2.6. Statistical Analysis

Statistical analysis was carried out using the Statgraphics Plus 5.1 software. Since the HMs concentration values in the influent and effluent were not normally distributed, the nonparametric Kruskal-Wallis test according to Montgomery [24] was applied.

3. Results and Discussion

3.1. Characterization

Comparing the HMs results in swine wastewater obtained in the present study during it is characterization with the Mexican Official Standard (NOM-001-ECOL- 1996) [25], five of the nine results for Zn and Cu were found to be above the permitted limit (10 and 4 mg/L, respectively). The highest HM concentration found in this work was 327 mg/L for Zn and 5.14 mg/L for Cu. That shows a wide variability of HMs concentration that is being discharged in swine wastewater with a high negative impact for the environment. Table 2 shows that the concentration of Cu and Zn in this study was higher than in other studies which used a different wastewater.

As shown in Table 2, information is scarce about the CWs employed in treatment of HMs in swine wastewater because most CWs are employed to treat organic substances, nutrients and pathogens in swine wastewater [29,30].

3.2. Removal Efficiencies of Zn

The results in Figure 1 show the obtained removal of Zn in each of the experimental units considering the combination of different factors like type of plant species, different size of filter media, and the HRT employed.

It was observed that in the 24 hour HRT, the best Zn removal achieved in units 1, 2, 5 and 6 was 89% and the lowest removal observed was in unit 3 (considered as control with fine gravel support media (FG) and without plants) with 79%.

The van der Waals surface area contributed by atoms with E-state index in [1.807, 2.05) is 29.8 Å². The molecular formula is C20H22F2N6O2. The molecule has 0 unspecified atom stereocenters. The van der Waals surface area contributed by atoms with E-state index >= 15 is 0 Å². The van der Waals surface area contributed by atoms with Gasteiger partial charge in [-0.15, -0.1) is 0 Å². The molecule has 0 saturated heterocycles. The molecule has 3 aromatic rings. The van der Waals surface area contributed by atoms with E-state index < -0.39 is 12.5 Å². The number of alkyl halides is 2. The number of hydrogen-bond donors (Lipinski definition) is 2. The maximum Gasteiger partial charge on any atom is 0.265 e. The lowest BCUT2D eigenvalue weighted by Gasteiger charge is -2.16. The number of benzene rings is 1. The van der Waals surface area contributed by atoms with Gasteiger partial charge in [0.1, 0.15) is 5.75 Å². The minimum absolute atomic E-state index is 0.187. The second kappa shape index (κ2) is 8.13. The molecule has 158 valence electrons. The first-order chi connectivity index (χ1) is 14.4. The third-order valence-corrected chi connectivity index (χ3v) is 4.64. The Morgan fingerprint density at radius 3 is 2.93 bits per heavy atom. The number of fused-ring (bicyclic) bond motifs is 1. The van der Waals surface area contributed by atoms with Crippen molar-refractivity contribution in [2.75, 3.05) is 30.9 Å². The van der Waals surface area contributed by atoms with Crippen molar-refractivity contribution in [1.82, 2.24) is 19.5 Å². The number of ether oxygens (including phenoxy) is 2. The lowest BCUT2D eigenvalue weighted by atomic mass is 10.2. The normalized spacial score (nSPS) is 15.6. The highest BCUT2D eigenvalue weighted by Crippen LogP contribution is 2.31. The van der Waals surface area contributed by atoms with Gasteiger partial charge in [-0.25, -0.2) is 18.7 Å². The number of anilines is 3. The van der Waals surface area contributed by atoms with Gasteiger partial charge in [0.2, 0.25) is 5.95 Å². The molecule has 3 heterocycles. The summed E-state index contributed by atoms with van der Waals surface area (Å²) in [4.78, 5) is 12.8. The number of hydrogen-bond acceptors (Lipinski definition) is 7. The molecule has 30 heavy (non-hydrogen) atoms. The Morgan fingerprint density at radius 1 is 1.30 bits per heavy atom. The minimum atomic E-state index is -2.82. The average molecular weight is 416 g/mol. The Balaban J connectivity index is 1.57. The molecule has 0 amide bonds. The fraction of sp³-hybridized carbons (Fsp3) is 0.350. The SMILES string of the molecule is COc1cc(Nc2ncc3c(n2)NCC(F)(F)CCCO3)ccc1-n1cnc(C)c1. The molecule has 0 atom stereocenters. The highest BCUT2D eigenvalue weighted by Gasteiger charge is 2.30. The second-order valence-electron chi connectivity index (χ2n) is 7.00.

The decreased removal percentage observed in the 48

Table 2. Comparison between the average inlet concentrations of HMs in this study with the concentrations obtained by other authors.

Figure 1. Results of the removal of Zn during the pilot phase.

hour HRT was possibly due to the high evapotranspiration at that time. This is in contrast with the other measures of HRTs which caused a concentration of HMs in the wetland and a decrease in removal percentage. During the 72 hour HRT, the best Zn removal efficiencies were obtained in the experimental units with the plant species Eleocharis cellulosa, having a 92% removal in the EU 1 with FG and 91% removal in the EU 5 with coarse gravel (CG).

Finally, in the 96 hour HRT a 96% removal of Zn in the EU 6 which contained the plant species Typha domingensis Pers. with CG was obtained and the lowest removal efficiency was achieved in the EU 2 with the species plant Typha domingensis Pers. with FG.